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  1. #1
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    taps for fittings and screws

    lets say i would use these for my waterblock fittings

    i would use a 1/4" npt tap right? but i notice there are 1/4"- 18 and 1/4"-20 taps. would it matter which one i would use?

    and

    Machine screw sizes:4-40, 6-32, 8-32, 10-24, 10-32 and 12-24
    what do those numbers mean?

    thanks for the help

  2. #2
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    ok and lets say i will top it with something clear..ok ok dont get all ****y on me but if i were, which would be the strongest like not prone to cracking EASILY lexan, poly, or luctite

    and i know sometimes the moving of barbs will crack a top...so how should hoses be properly pulled off the barbs? should i put some sort of lube on the fittings so it will be easier to pull off?

    thnx again guys

  3. #3
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    For machine screws, the number is the size, smaller numbers are smaller diameters, 4 is about 0.114" dia, 6 is around 0.136", 8 is like 0.166" ,etc.. then you hit 1/4" and from there they use the actual diameter for the sizing. The second number is the threads per inch. So 4-40 is #4 screw diameter with 40 threads per inch. You just match them up to the right nut so it will fit, and you choose the screw diameter size so it fits in the right hole. #6 is typical for the mounting holes in the fans

    Lexan is a brand name for polycarbonate. Lucite is weaker I believe, it's what they make clear paperweights and awards and stuff like that with. Polycarb is for safety glass like bulletproof windows.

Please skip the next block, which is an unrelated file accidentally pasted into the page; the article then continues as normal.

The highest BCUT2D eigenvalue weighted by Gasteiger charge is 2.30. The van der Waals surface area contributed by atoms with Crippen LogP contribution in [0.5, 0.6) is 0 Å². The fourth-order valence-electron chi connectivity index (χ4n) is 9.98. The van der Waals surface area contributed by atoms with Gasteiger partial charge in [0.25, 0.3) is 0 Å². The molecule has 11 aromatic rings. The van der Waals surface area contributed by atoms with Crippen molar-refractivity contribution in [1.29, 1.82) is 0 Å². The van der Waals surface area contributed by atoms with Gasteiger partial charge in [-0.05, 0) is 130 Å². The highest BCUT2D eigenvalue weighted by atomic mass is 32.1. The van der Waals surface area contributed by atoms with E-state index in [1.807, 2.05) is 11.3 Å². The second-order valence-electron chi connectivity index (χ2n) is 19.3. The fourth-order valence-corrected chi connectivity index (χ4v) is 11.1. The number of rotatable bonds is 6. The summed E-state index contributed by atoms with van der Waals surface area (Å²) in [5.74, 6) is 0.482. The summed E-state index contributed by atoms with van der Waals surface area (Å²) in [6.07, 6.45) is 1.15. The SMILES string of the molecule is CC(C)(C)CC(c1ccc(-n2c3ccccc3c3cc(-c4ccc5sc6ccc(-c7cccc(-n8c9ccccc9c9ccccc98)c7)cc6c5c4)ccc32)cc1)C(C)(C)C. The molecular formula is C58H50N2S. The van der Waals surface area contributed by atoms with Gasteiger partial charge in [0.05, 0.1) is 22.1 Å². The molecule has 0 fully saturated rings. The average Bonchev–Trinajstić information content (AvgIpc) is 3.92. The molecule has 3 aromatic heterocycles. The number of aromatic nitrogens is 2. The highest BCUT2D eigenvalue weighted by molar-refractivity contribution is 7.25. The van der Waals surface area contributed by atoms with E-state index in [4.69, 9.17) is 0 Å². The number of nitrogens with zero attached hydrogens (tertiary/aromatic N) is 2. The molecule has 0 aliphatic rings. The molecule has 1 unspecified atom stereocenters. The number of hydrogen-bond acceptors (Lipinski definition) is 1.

4. #4
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    Oh yeah, the tap you use needs to match the thread on the fittings. Though I don't expect much difference between 18 and 20 threads per inch, but probably there is a more commonly used one around here. For thick or "soft" material you usually use lower threads per inch. For example, wood screws have a very coarse thread density.

  5. #5
    The Half Asleep Member Stedeman's Avatar
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    the thread is not so much about the material you use but the grade of connection

  6. #6
    Underwater Senior Member
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    Re: taps for fittings and screws

    Originally posted by pokpok
    I would use a 1/4" npt tap right? but i notice there are 1/4"- 18 and 1/4"-20 taps. would it matter which one i would use?
    1/4-20 NPT Pipe Tap.
    Last edited by Diggrr; 03-06-03 at 05:07 AM.

  7. #7
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    for waterblocks whats the suggested size for the screws?